Tribute to Lord Western

Charles Callis Western and his brother Shirley

Charles Callis Western and his brother Shirley
Painted by John Singleton Copley in 1783

Provenance of the painting
The sitter, Charles Callis Western, 1st Baron Western, of Rivenhall, Essex (d. 1844);
to his cousin Thomas Burch Western (d. 1873);
to his only surviving son Sir Thomas Sutton Western (d. 1877);
to his only child Sir Thomas Charles Callis Western, Bart.,
his sale Christie's,
13 June 1913
Scott & Fowles Co. (NY)
purchased by Mrs. Henry Edwards Huntington,
14 January 1914
Now hanging at The Huntington, San Marino, California
Brief History
The Westerns originally came from the Low Countries and their skills were Flemish weaving. Robert WE Sterne came to the UK around the 1300's. The family later (1550's) became members of the Grocers Company in the City of London. A family tree was developed dating back to the mid 1600's where there is a record of Thomas Western having purchased Rivenhall in 1667-8.
This property was in the hands of the Western family until the early 1920's (from memory). The hall in a state of neglect (from the outside) still stands, as does the old church, which has register dating from the year 1639. There is a pub, The Western Arms, in the village close to the church. My parents visited Rivenhall which is situated 2 miles from Witham Junction on the main line of the old London and North eastern railway, 39 miles for London and 8 miles south east of Braintree. Most of the early Westerns were entombed in and under the church, with more being buried in the outdoor cemetery when there was no more room within the church.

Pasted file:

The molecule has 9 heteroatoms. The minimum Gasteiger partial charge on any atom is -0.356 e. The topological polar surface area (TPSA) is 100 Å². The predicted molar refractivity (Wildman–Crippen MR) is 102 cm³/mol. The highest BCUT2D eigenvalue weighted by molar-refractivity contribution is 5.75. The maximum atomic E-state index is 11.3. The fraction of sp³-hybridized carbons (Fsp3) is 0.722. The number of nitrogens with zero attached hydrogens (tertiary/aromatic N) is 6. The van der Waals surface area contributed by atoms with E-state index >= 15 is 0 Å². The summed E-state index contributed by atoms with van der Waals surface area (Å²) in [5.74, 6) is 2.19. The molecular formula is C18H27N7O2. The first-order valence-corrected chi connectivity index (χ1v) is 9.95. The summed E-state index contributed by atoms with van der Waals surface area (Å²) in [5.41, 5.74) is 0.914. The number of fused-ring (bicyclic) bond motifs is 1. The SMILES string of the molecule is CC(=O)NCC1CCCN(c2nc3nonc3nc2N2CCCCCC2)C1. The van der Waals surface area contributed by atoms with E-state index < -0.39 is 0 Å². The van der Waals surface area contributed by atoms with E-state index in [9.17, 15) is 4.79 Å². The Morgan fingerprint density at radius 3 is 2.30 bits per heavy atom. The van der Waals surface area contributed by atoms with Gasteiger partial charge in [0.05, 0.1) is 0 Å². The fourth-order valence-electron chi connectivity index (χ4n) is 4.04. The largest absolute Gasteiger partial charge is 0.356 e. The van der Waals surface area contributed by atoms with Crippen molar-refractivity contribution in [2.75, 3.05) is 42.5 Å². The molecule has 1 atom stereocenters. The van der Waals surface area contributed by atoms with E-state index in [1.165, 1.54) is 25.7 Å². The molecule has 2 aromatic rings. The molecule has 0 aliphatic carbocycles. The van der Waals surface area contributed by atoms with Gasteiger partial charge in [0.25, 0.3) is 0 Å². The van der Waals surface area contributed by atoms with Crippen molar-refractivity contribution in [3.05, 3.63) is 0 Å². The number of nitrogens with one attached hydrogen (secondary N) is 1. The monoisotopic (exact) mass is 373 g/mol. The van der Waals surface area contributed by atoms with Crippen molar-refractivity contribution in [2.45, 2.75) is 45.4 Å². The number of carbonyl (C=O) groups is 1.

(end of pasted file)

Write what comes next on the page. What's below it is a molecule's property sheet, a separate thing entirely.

The most famous of the early Westerns was undoubtedly Charles Callis Western, the first and last Lord Western of Rivenhall. His father Charles was killed in an accident with a chaise and runaway horses in which he, his wife Francis Shirley Bollan and the young 4 year old Charles Callis were travelling from Rivenhall to Preston. Charles senior jumped out to try to stop the horse, and was killed immediately, his wife threw the baby Charles out and he landed on a bush and was unhurt after which his mother jumped out and was unhurt. His mother never remarried and lived alternately with her two sons Callis and Shirley, neither of whom married.The branch stopped at this point but before Lord Western died he entailed his estates to his nearest kinsman Thomas Burch Western.
Charles Callis on his coming of age in 1788 (21 years old) he inherited the Western estate at Rivenhall.
No reference as to who commissioned the Copley work, has yet been found.
From the date it was painted (1783) it would seem to be fairly certain the painting was done at Rivenhall. Charles Callis would at that time have known he was the heir to the land and this explains the agricultural emphasis. The parliamentary life of Charles Callis commenced before he was 23 years old and continued uninterruptedly for 42 years. There are known to be several other paintings of the Western's:
Essex Review 1901 as follows - " There was a full length portrait of Lord Western by Simpson which hangs (in 1901 now place unknown) , as well as the earlier one by Copley of Lord Western and his brother Shirley Western as boys; and ..... by Hogarth.

There seems to have been several Hogarths involving the Western family and it would seem as if Hogarth was friend of the Westerns

(Thomas and his wife Anne Callis - grandparents of Charles Callis) around 1730-1740.


The Western Family by William Hogarth - Reproduced by kind Permission of the National Gallery of Ireland

This painting is of Thomas Western & Mary Shirley (daughter of Sir Richard Shirley), Great Grand parents of Lord Western.

In a letter to my brother, Donald, dated 20 December 1983, he recieved a photo-copy and was advised that the painting was purchased from Sir Thomas Charles Callis Western's sale at Christie's on 13 June 1913, lot 106, by Agnew's. Apparently Sir Hugh Lane bought it from that firm. It was received at the Gallery in 1918 with the Lane Bequest.- (PLP Western Aug 1999)

{With thanks to Brian B Watts, & his wife Margaret Jane (Watts) nee Western, cousins who I have recently found in New Zealand,

without whose help this page would not have been possible- PLP Western Aug 1999}

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